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Pakistani officials on Thursday, March 7, prevented a Reuters team from climbing a hill in Balakot area in northeastern Pakistan to the site of a madrasa and a group of surrounding buildings that were targeted by the Indian Air Force (IAF) on February 26.

It is the third time in the past nine days that Reuters reporters have visited the area, and each time the path, to what villagers say was a religious school run at one time by terror outfit Jaish-e-Mohammed (JeM) and what India says was a terrorist training camp, was blocked.

At the same time, Pakistan has stuck to its claim that IAF had bombed only uninhabited areas and damaged some pine trees.

India has reiterated its assertion of hitting the JeM camp. Briefing media today (Saturday, March 9) spokesman for Ministry of External Affairs (MEA) Raveesh Kumar said India’s non-military strike on JeM camp in Pakistan achieved its desired objective and demonstrated the country’s firm resolve to take decisive action against cross border terrorism.

On the day of the strike, Foreign Secretary Vijay Gokhale had said the IAF air strike killed “a very large number of Jaish-e-Mohammed terrorists, trainers, senior commanders, and groups of jihadis”.

While Pakistan has been denying this, its security officials guarding the way to the site cited “security concerns” for denying access to it, said media reports. They stuck to the Pakistani government’s position that no damage was caused to any buildings and there was no loss of life.

In Islamabad, the military’s press wing has twice called off visits to the site for weather and organisational reasons and an official said no visit would be possible for a few days more due to security issues.

The Reuters team could view the madrasa from 100 metres away and only from below. The building that reporters could see was surrounded by pine trees, and did not show any signs of damage or activity but given the view, the assessment is very limited.

Reuters had said high-resolution satellite images produced by Planet Labs Inc, a San Francisco-based private satellite operator, showed at least six buildings standing on the madrasa site on March 4, virtually unchanged from an April 2018 satellite photo of the facility.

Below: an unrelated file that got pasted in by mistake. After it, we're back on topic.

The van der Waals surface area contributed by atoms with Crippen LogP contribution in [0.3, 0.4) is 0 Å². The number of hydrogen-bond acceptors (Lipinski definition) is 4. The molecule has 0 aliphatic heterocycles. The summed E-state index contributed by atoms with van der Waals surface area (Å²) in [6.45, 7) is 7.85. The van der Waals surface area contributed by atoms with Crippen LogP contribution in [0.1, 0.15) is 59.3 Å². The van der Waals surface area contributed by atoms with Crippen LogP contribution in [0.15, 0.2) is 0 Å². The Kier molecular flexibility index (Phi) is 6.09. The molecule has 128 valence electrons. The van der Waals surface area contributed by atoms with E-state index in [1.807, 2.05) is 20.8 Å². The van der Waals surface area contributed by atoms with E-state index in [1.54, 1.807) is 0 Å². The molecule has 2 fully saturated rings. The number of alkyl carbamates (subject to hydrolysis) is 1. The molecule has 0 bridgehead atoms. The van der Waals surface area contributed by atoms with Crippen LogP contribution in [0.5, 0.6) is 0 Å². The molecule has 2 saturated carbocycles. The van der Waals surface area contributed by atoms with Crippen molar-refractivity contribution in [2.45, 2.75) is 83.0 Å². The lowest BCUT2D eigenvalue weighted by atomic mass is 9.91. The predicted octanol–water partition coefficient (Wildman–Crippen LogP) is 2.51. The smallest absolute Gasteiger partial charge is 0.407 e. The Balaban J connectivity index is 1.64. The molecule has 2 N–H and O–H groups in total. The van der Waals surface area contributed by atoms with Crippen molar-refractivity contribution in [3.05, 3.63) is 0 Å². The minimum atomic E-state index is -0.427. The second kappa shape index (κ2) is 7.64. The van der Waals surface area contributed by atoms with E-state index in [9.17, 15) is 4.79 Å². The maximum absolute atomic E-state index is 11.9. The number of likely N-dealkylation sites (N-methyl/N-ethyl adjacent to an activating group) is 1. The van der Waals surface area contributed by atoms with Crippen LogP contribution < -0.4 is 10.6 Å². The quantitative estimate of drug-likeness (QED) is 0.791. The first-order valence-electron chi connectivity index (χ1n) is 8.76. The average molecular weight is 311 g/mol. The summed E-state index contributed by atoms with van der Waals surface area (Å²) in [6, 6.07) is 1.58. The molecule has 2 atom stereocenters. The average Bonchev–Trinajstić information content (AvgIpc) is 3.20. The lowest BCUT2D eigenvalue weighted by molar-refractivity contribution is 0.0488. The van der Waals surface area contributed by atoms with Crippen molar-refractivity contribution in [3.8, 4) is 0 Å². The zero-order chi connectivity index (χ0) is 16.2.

Villagers told Reuters that the ‘school’ was no longer operational. “It was shut down in June last,” said one, who asked not to be identified.

On previous visits, a number of residents had said the madrasa was run by the JeM. A sign with the group’s name had previously stood near the site but was later removed.

Let Pakistan show evidence, says India

Countering Pakistan’s claims, MEA spokesperson Raveesh Kumar also said that an Indian Air Force MiG-21 Bison, piloted by Wing Commander Abhinandan Varthaman, shot down a Pakistan Air Force F-16 fighter aircraft and there were eyewitness accounts and electronic evidence for it.

“We have also shared evidence in the form of parts of AMRAAM missile which were recovered from the site and are only carried by F-16 aircraft of the PAF,” he said.

“Our non-military counter-terrorism strike achieved the desired objective. It has demonstrated our firm resolve to take decisive action against cross border terrorism,” he said.

Only one aircraft was lost by India during Pakistan’s unsuccessful attempt at targeting Indian military installations, he said.

Kumar also said if, as Pakistan claims, it has evidence of downing of second Indian aircraft then why has it not shared it.

Since the Pulwama terror attack the international community has stood by India, Kumar said.

It is unfortunate that Pakistan still continues to deny JeM’s own claim of carrying out the Pulwama attack in which 40 CRPF personnel were killed, he said.

Kumar asserted that Pakistan-based terror groups were conducting their activities without any hindrance.

Pakistan must show credible, verifiable and sustained action against terror groups operating from its soil, he said.

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